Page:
There are so many reasons to keep our beloved Busch that settling on a single one as "the best" is tantamount to singling out the best amendment to the Constitution, the best thing about living in America, the best part of drinking beer. There's the money angle -- why spend a cent of public money (let alone the $250 million the Cardinals want) replacing a stadium that no one, save team owners, can find fault with? There are the aesthetics -- it would be bordering on criminal to tear down those beautiful arches that ring the top of Busch. There's the sense of history -- who among us would welcome the demise of a stadium once ruled by the likes of Bob Gibson, Ozzie Smith and Lou Brock?
Good reasons, all. But, for now, the single best reason to keep Busch Stadium is the refusal of the owners to open their books. Until the owners produce an independently audited financial statement and make it available to everyone -- not just politicians sworn to secrecy -- there's no reason for this discussion to go any further.
The owners say they need a new stadium to maintain financial stability and keep the franchise competitive. H-O-G-W-A-S-H. You don't have to look any further than television and radio revenue (which is comparable to what the San Francisco Giants, who paid for their own stadium, receive) and league-high attendance figures at Busch to see that that's ridiculous. There's no crisis here, no sign of impending financial doom. If there were, you'd think the Cardinals would be more than willing to prove it. The fact that they won't speaks volumes.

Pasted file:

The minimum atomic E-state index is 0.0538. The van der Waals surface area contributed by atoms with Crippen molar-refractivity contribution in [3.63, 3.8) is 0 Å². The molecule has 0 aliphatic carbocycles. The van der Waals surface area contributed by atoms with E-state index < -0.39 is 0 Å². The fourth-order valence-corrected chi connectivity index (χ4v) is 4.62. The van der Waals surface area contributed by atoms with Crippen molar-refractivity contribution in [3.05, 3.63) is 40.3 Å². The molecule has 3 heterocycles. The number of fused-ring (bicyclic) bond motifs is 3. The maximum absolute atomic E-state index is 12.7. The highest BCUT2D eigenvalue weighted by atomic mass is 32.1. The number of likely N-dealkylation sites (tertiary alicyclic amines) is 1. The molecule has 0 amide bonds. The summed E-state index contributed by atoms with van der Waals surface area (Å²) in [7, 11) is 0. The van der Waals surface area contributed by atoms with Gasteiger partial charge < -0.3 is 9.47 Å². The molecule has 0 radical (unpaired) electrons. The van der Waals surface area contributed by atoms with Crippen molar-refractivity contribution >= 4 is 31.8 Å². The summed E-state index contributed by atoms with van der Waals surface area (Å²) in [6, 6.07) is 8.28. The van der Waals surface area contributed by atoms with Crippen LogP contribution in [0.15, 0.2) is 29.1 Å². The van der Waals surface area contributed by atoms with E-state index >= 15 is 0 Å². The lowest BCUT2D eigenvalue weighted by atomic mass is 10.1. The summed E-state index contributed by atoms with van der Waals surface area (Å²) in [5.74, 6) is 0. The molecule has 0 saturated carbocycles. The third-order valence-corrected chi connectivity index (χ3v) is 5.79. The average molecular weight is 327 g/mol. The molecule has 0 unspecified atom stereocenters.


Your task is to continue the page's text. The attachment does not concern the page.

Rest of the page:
Team owners have been acting as if they have an "or else" in their back pocket. They don't. Cardinals fans have supported this team, thick or thin. For the better part of a century, the Cardinals have demonstrated they can compete with the big-market clubs. Bud Selig isn't about to let the franchise move to -- well, that's a good question. Where else can the owners hope to make as much money as they do in St. Louis, anointed the best baseball town in America by no less an authority than Sports Illustrated? If meddlers in St. Peters and East St. Louis insist on making overtures, fine. Let them pay the political price for handing over millions in public money to millionaires intent on becoming billionaires. We'll remain within easy driving distance. And the name "St. Louis" will still adorn the uniforms.
The Cardinals have said they'll open their books for the right people, meaning politicians and power brokers. The right people, in this case, are taxpayers. The simple fact is, the public holds the cards in this game with the Cards. Open your books, owners. What are you afraid of?
-- Bruce Rushton